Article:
His poems “EMILY CARR,” “FRANKLIN CARMICHAEL” and “JESSIE & JAMES FRANCO” appear in the fourteenth issue of Touch the Donkey.
Q: Tell me about the poems “EMILY CARR,” “FRANKLIN CARMICHAEL” and “JESSIE & JAMES FRANCO.”
A: “Emily Carr” and “Franklin Carmichael” are from a poetic sequence called “Group of Seven,” which is from my manuscript-in-progress, The National Gallery. The book explores the role of art in the construction of our personal, social, and national selves.
At the heart of The National Gallery is a simple question: Why write poems? Each sequence attempts not so much to answer this question as to complicate the question.
“Group of Seven” questions the traditional purposes of poetry and addresses its various failures. Each poem is titled after a member of the Group of Seven (including major affiliates, for a total of 12 poems) but refuses to respond to the work of that artist.
The poem “Franklin Carmichael” is effectively a satire of the worst of our nation’s “Canadian content”-style poems but I try to turn it towards something surreal and disturbing. Gary Barwin’s poems, especially his book The Porcupinity of the Stars, was a massive influence on this manuscript.
With my last book of poetry, The Politics of Knives, I tried to draw influence from filmmakers and I have taken a lot also from David Lynch, who in my view always sacrifices sense for tone. I do that to some degree in poems like “Franklin Carmichael” and “Emily Carr.”
In “Emily Carr” I also take a page from Rilke with the final line — “Take this poem into your heart” — which mimics to some degree the final line of “Archaic Torso of Apollo” — “You must change your life.” A different sequence in the manuscript, about my daughter Jessie, draws heavily on Rilke.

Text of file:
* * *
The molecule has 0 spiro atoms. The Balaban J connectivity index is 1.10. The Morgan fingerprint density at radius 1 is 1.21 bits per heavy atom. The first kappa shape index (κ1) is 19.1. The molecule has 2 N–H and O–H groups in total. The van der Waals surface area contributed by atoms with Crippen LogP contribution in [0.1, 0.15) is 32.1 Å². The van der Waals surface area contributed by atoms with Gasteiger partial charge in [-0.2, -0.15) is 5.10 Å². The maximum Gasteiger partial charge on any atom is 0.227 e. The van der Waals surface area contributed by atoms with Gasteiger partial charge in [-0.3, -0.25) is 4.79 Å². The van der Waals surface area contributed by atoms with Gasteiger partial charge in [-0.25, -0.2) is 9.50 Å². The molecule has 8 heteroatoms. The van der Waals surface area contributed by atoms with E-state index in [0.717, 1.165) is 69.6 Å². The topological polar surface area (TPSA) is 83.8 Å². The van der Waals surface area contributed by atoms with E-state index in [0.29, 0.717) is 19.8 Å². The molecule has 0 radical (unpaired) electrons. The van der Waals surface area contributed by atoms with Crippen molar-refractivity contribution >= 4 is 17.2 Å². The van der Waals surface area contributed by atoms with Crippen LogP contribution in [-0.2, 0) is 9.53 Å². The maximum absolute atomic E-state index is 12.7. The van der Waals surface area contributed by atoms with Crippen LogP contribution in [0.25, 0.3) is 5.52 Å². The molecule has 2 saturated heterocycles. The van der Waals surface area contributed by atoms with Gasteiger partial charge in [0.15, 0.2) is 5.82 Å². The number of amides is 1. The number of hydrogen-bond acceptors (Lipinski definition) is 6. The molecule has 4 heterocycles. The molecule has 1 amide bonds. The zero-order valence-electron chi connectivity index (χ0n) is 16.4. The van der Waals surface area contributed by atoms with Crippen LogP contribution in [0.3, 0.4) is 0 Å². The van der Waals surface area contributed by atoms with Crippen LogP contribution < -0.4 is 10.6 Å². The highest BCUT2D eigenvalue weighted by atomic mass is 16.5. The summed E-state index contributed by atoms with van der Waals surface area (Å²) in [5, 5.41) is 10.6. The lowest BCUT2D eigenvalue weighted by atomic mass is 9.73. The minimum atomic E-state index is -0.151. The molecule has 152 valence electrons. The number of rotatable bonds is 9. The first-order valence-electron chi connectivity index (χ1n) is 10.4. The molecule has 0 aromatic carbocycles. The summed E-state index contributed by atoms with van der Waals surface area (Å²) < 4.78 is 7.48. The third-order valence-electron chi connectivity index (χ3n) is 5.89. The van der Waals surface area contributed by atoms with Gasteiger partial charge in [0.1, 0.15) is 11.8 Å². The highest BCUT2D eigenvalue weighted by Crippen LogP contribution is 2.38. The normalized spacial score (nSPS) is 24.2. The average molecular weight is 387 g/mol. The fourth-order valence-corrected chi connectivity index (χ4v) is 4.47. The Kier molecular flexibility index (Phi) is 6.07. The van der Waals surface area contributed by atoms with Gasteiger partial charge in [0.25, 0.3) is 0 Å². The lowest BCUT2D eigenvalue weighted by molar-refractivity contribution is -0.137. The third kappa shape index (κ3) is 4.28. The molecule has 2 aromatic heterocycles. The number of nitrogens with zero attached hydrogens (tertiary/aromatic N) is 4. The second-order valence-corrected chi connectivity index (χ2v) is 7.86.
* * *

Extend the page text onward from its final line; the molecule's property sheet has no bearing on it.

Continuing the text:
“Jessie & James Franco” is a more straightforward poem about my daughter Jessie. She tagged James Franco in an Instagram post where his photo on her wall was in the background and I thought that was hilarious. A lot of The National Gallery is shaping up to be about my daughters, mostly the older Jessie.
Jessie is 17 now and it has been a difficult few years of late, although that is in no way her fault. We’ve had an interesting life and she’s very much at the age where you find yourself reflecting on life as she nears legal adulthood and you have so many more things to worry about (in the teen years) than you once felt that you had to worry about.
I’ve been very lucky because she’s the best daughter in world history but it’s still an emotional time. So, I’ve found myself writing the kinds of horrible, emotional poems I hate. So I puncture them with humour and horror and surrealistic turmoil.
Q: What do you think it is about the “Why write poems?” question that requires response, even if only complicating more? Is this a question you see currently in the culture, or is this more of an individual query?
A: It’s hard for me to answer this question in an interview, because it is a complex question that I am still thinking through, and the book will be my answer. I will just say that it is a question for the ages, and certainly one for this age, and a constant question for any good poet. (… and also for someone like me!)
Q: I’m curious about your attraction to the book-length project. Did it evolve naturally, or are there specific authors that have influenced that direction?
A: Somebody (I forget who, I think it was derek beaulieu) pointed out that I had done a book about books (Ex Machina) and a book about theatre (Clockfire) and a book that is in many ways about film (The Politics of Knives) and expected I would do a book about visual art next. I brushed the idea off but it stuck, and eventually I noticed that I have a number of poems that mimic techniques from visual art, the way that The Politics of Knives contains some pieces that mimic film techniques.
I also became very interested in the film Texas Chain Saw Massacre and specifically in how the murderous cannibal family in the film is portrayed as an enclave of creators — they cook, they construct sculptures, decorative furniture, and of course masks from their victims, the film ends with an interpretive dance, and there are odd objects that seem entirely artworks, like a clock with a nail driven through its face that hangs suspended in a tree.
Texas Chain Saw Massacre is a masterpiece, and was actually somewhat controversially made part of the permanent collection at NY’s MOMA. Anyway, I was thinking a lot when I wrote John Paizs’s Crime Wave about how postmodern art and related aesthetics have vaulted “failure” to the height of something like an artistic value, and seeing TCSM again in a cultural moment awash in controversies made me think a lot about the ethics of art-making, so those ideas started to dovetail towards what I saw myself expressing in poems.